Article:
The Senate’s defense bill will need to be merged with a separate measure passed by the House. Though Trump hasn’t publicly weighed in on the issue, administration officials are signaling they want to get the provision removed from the final legislation during a conference committee.
“The administration will work with Congress to ensure the final NDAA conference report respects the separation of powers,” White House deputy press secretary Hogan Gidley said in a statement last week.
White House legislative affairs director Marc Short separately told CNBC that Trump views the ZTE deal as part of the larger negotiations over North Korea’s nuclear program, calling China “instrumental” in the talks so far.
Top Republicans are making no promises that the provision will stay in the bill if Trump personally lobbies lawmakers against it or issues a veto threat.
Republicans previously included controversial items in the NDAA despite veto threats from then-President Obama, but they would likely face enormous pressure to back down from a similar fight with Trump months before the November midterm elections.
“I support what we have in the House bill and basically that says the federal government shall not buy from ZTE, and I think that made good sense,” Rep. Mac Thornberry (R-Texas), the chairman of the House Armed Services Committee, told reporters.
Thornberry acknowledged he hadn’t read the Senate’s bill but predicted lawmakers would have to “grapple” with the ZTE language if it stretches beyond the jurisdiction of the Armed Services Committees.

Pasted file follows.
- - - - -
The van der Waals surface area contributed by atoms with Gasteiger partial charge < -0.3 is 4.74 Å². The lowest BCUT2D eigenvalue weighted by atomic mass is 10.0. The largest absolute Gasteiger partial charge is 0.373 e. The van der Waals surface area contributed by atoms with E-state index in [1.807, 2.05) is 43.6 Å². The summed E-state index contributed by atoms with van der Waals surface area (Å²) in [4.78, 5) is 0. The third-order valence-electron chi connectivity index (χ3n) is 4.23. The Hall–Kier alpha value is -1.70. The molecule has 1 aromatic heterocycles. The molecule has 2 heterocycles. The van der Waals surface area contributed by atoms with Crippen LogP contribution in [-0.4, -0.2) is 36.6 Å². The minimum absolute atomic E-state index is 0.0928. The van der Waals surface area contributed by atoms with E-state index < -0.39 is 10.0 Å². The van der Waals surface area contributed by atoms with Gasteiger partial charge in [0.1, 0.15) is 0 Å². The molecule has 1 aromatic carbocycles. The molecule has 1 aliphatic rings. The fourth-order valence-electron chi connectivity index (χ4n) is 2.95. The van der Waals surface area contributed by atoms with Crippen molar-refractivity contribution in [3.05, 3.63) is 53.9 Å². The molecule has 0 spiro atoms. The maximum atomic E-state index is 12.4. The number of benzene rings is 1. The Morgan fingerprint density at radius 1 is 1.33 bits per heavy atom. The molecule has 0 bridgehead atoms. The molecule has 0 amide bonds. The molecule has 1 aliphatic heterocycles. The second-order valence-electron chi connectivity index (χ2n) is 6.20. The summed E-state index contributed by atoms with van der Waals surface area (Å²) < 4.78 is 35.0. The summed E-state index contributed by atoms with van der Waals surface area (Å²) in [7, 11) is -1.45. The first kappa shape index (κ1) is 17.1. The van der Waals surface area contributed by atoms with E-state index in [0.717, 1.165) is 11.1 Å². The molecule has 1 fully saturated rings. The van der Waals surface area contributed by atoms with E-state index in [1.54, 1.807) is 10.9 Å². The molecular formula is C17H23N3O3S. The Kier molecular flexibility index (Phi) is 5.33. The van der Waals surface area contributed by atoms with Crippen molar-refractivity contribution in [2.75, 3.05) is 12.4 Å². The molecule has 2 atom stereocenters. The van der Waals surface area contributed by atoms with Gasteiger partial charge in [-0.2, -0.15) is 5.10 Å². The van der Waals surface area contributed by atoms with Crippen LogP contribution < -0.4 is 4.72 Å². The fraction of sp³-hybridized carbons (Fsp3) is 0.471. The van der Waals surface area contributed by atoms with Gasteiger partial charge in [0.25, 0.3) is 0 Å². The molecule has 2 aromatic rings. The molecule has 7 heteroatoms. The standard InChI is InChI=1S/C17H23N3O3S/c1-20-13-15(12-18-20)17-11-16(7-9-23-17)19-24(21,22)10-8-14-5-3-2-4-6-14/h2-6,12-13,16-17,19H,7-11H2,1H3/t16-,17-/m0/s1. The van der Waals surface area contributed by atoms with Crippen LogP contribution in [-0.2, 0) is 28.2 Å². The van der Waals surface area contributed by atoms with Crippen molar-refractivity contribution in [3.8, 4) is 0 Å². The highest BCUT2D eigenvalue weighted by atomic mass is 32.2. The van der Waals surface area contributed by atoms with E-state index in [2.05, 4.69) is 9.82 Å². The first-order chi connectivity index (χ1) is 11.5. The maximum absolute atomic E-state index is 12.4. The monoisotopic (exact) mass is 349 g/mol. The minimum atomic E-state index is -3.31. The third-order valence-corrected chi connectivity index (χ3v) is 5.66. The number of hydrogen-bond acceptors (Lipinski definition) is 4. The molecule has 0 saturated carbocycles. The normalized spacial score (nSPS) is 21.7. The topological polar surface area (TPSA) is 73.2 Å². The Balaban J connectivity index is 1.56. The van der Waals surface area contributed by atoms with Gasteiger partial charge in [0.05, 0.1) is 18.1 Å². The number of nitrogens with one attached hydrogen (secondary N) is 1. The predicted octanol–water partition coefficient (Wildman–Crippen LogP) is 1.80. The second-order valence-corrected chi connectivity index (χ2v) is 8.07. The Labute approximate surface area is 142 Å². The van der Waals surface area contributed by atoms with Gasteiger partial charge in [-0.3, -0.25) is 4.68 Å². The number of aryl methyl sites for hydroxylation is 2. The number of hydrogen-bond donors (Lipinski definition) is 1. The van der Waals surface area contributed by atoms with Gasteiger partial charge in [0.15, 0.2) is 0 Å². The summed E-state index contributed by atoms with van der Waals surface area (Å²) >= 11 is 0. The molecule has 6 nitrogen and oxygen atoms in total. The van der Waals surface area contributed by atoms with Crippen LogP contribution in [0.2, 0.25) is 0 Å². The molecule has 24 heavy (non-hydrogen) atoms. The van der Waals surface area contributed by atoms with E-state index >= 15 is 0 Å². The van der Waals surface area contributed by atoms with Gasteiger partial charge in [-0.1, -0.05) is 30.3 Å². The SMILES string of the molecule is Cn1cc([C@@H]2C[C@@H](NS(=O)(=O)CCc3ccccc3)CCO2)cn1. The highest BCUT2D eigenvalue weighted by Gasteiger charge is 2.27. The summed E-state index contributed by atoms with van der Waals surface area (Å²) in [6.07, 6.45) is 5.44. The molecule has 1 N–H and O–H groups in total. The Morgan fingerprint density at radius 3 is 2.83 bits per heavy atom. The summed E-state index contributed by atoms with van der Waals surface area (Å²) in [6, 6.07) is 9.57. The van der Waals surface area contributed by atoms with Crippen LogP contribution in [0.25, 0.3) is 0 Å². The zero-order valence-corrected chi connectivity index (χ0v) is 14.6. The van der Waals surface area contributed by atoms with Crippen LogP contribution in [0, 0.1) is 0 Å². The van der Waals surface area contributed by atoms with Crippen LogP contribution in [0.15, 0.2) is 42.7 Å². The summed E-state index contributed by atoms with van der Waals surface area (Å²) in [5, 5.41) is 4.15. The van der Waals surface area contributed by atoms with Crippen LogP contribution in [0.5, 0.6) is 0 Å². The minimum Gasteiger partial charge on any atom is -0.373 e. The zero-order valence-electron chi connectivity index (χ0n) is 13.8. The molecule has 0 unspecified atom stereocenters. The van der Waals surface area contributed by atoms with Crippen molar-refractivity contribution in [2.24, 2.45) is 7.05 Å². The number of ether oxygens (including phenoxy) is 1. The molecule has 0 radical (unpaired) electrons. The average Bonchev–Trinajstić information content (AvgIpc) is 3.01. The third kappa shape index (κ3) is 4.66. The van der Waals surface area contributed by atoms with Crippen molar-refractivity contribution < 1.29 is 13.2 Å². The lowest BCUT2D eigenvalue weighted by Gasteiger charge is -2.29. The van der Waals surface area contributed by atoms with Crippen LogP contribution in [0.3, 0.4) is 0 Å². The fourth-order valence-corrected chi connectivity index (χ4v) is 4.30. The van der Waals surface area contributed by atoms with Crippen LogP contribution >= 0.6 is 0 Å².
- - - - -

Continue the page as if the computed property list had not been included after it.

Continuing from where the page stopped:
The Senate has not announced which members will participate in the conference committee meant to hash out the differences between the two chambers’ bills.
But Perdue, a member of the Armed Services Committee, argued that “many” of his colleagues think “we can achieve a better result if we modify this short-sighted ZTE language in the final agreement between the House and Senate.”
Sen. Lindsey Graham (R-S.C.) said he is going to the White House to meet with Trump this week about the broader defense bill, but he expected the ZTE fight would come up.
“I’m going to support getting this bill passed in John McCain’s lifetime. He’s doing OK [but] I don’t want to play with this bill,” he said last week, referring to the Republican Arizona senator who is fighting brain cancer. “If it’s going to get the bill vetoed, I want to fix it.”
Still, supporters are showing no signs of backing down and allowing the language to be removed from the final bill, which has to pass both the House and Senate.
Cotton told reporters he thinks the provision will survive a conference with the House. He said he does not believe Trump will issue a veto threat over the trade fight because the NDAA includes other key defense priorities.
Pressed if Trump had told him he wouldn’t veto the bill, Cotton said he wouldn’t “discuss private conservations with the president.”
Sen. Bob Corker (R-Tenn.) said supporters of the ZTE provision received a “wink and a nod” that Trump wouldn’t sink the defense bill if it blocked the administration’s agreement with China.
“I don’t think the president cares about ZTE. Someone told me that he gave them a wink and a nod and told them he didn’t care,” Corker added. “I think [Trump] did what he did for the Chinese leader but doesn’t really care what Congress does.”